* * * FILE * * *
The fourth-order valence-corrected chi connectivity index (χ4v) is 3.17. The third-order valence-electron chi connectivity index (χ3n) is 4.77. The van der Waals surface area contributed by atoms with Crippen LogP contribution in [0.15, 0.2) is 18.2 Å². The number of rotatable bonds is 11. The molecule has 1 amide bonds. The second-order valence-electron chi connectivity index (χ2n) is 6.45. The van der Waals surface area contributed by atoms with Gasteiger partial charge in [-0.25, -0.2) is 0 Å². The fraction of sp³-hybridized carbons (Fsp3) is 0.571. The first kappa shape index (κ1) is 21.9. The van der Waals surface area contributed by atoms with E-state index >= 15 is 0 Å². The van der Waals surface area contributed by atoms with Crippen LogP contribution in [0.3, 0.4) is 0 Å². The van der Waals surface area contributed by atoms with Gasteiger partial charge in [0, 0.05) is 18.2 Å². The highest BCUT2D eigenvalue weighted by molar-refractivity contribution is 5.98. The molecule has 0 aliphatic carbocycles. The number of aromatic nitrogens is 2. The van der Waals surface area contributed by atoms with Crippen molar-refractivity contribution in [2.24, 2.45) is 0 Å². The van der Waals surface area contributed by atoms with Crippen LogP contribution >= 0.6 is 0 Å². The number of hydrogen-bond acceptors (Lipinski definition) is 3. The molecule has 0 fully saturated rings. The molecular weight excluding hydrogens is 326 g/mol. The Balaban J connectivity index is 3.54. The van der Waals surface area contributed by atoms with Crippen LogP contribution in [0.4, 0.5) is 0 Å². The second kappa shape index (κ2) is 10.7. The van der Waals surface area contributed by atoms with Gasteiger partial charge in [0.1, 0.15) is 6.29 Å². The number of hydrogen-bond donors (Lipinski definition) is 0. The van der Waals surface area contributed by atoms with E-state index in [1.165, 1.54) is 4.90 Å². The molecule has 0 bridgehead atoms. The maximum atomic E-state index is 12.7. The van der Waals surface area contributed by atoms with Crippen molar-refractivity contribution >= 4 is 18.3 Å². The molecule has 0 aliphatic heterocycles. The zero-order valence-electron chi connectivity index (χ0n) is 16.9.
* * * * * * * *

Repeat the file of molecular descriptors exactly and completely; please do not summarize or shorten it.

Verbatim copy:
The fourth-order valence-corrected chi connectivity index (χ4v) is 3.17. The third-order valence-electron chi connectivity index (χ3n) is 4.77. The van der Waals surface area contributed by atoms with Crippen LogP contribution in [0.15, 0.2) is 18.2 Å². The number of rotatable bonds is 11. The molecule has 1 amide bonds. The second-order valence-electron chi connectivity index (χ2n) is 6.45. The van der Waals surface area contributed by atoms with Gasteiger partial charge in [-0.25, -0.2) is 0 Å². The fraction of sp³-hybridized carbons (Fsp3) is 0.571. The first kappa shape index (κ1) is 21.9. The van der Waals surface area contributed by atoms with E-state index >= 15 is 0 Å². The van der Waals surface area contributed by atoms with Crippen LogP contribution in [0.3, 0.4) is 0 Å². The van der Waals surface area contributed by atoms with Gasteiger partial charge in [0, 0.05) is 18.2 Å². The highest BCUT2D eigenvalue weighted by molar-refractivity contribution is 5.98. The molecule has 0 aliphatic carbocycles. The number of aromatic nitrogens is 2. The van der Waals surface area contributed by atoms with Crippen molar-refractivity contribution in [2.24, 2.45) is 0 Å². The van der Waals surface area contributed by atoms with Crippen LogP contribution >= 0.6 is 0 Å². The number of hydrogen-bond acceptors (Lipinski definition) is 3. The molecule has 0 fully saturated rings. The molecular weight excluding hydrogens is 326 g/mol. The Balaban J connectivity index is 3.54. The van der Waals surface area contributed by atoms with Crippen LogP contribution in [0.4, 0.5) is 0 Å². The second kappa shape index (κ2) is 10.7. The van der Waals surface area contributed by atoms with Gasteiger partial charge in [0.1, 0.15) is 6.29 Å². The number of hydrogen-bond donors (Lipinski definition) is 0. The van der Waals surface area contributed by atoms with E-state index in [1.165, 1.54) is 4.90 Å². The molecule has 0 bridgehead atoms. The maximum atomic E-state index is 12.7. The van der Waals surface area contributed by atoms with Crippen molar-refractivity contribution >= 4 is 18.3 Å². The molecule has 0 aliphatic heterocycles. The zero-order valence-electron chi connectivity index (χ0n) is 16.9.